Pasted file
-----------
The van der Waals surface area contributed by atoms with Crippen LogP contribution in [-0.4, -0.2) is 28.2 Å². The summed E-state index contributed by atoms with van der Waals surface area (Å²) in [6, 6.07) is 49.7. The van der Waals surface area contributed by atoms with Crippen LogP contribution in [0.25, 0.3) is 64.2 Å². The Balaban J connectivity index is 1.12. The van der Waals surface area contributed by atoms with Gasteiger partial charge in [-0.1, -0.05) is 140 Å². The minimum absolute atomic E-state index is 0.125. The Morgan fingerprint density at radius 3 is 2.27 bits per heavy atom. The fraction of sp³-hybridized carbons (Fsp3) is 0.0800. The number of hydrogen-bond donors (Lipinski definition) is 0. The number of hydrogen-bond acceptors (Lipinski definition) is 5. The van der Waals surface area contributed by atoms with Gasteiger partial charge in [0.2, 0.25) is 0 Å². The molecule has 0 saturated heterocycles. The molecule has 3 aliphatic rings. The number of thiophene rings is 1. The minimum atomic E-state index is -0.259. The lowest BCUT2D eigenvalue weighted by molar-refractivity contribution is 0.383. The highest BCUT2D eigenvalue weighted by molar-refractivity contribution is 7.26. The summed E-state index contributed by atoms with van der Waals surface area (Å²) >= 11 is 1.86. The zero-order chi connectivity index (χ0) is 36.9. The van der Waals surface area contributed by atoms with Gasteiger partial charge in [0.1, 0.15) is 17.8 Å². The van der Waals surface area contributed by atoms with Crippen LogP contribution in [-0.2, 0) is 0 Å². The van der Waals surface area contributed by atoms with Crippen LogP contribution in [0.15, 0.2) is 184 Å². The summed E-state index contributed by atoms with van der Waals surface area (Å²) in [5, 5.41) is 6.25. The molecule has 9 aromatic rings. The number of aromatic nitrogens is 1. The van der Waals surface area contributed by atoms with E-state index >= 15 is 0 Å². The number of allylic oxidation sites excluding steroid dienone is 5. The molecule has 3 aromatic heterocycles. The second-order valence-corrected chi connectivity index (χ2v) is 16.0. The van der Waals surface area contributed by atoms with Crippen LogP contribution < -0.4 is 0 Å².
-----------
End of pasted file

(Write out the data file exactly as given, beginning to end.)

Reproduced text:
The van der Waals surface area contributed by atoms with Crippen LogP contribution in [-0.4, -0.2) is 28.2 Å². The summed E-state index contributed by atoms with van der Waals surface area (Å²) in [6, 6.07) is 49.7. The van der Waals surface area contributed by atoms with Crippen LogP contribution in [0.25, 0.3) is 64.2 Å². The Balaban J connectivity index is 1.12. The van der Waals surface area contributed by atoms with Gasteiger partial charge in [-0.1, -0.05) is 140 Å². The minimum absolute atomic E-state index is 0.125. The Morgan fingerprint density at radius 3 is 2.27 bits per heavy atom. The fraction of sp³-hybridized carbons (Fsp3) is 0.0800. The number of hydrogen-bond donors (Lipinski definition) is 0. The number of hydrogen-bond acceptors (Lipinski definition) is 5. The van der Waals surface area contributed by atoms with Gasteiger partial charge in [0.2, 0.25) is 0 Å². The molecule has 0 saturated heterocycles. The molecule has 3 aliphatic rings. The number of thiophene rings is 1. The minimum atomic E-state index is -0.259. The lowest BCUT2D eigenvalue weighted by molar-refractivity contribution is 0.383. The highest BCUT2D eigenvalue weighted by molar-refractivity contribution is 7.26. The summed E-state index contributed by atoms with van der Waals surface area (Å²) >= 11 is 1.86. The zero-order chi connectivity index (χ0) is 36.9. The van der Waals surface area contributed by atoms with Gasteiger partial charge in [0.1, 0.15) is 17.8 Å². The van der Waals surface area contributed by atoms with Crippen LogP contribution in [-0.2, 0) is 0 Å². The van der Waals surface area contributed by atoms with Crippen LogP contribution in [0.15, 0.2) is 184 Å². The summed E-state index contributed by atoms with van der Waals surface area (Å²) in [5, 5.41) is 6.25. The molecule has 9 aromatic rings. The number of aromatic nitrogens is 1. The van der Waals surface area contributed by atoms with E-state index >= 15 is 0 Å². The number of allylic oxidation sites excluding steroid dienone is 5. The molecule has 3 aromatic heterocycles. The second-order valence-corrected chi connectivity index (χ2v) is 16.0. The van der Waals surface area contributed by atoms with Crippen LogP contribution < -0.4 is 0 Å².